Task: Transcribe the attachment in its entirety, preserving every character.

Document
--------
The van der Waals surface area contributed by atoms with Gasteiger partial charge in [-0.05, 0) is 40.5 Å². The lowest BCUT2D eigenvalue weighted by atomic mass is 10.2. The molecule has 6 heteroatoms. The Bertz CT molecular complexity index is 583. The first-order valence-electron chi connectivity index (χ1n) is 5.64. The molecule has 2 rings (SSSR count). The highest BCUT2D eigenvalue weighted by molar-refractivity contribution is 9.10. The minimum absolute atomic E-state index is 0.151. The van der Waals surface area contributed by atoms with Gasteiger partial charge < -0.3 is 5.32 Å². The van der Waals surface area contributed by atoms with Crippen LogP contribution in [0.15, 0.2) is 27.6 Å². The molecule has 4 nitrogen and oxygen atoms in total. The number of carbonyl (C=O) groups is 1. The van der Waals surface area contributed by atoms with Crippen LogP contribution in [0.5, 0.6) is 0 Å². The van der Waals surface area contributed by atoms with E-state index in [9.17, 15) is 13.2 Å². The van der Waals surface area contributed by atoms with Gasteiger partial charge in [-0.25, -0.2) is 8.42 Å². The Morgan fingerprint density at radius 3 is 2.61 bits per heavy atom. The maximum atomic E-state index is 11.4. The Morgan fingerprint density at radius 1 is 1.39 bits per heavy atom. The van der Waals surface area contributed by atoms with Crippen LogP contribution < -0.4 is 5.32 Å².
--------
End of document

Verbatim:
The van der Waals surface area contributed by atoms with Gasteiger partial charge in [-0.05, 0) is 40.5 Å². The lowest BCUT2D eigenvalue weighted by atomic mass is 10.2. The molecule has 6 heteroatoms. The Bertz CT molecular complexity index is 583. The first-order valence-electron chi connectivity index (χ1n) is 5.64. The molecule has 2 rings (SSSR count). The highest BCUT2D eigenvalue weighted by molar-refractivity contribution is 9.10. The minimum absolute atomic E-state index is 0.151. The van der Waals surface area contributed by atoms with Gasteiger partial charge < -0.3 is 5.32 Å². The van der Waals surface area contributed by atoms with Crippen LogP contribution in [0.15, 0.2) is 27.6 Å². The molecule has 4 nitrogen and oxygen atoms in total. The number of carbonyl (C=O) groups is 1. The van der Waals surface area contributed by atoms with Crippen LogP contribution in [0.5, 0.6) is 0 Å². The van der Waals surface area contributed by atoms with E-state index in [9.17, 15) is 13.2 Å². The van der Waals surface area contributed by atoms with Gasteiger partial charge in [-0.25, -0.2) is 8.42 Å². The Morgan fingerprint density at radius 3 is 2.61 bits per heavy atom. The maximum atomic E-state index is 11.4. The Morgan fingerprint density at radius 1 is 1.39 bits per heavy atom. The van der Waals surface area contributed by atoms with Crippen LogP contribution < -0.4 is 5.32 Å².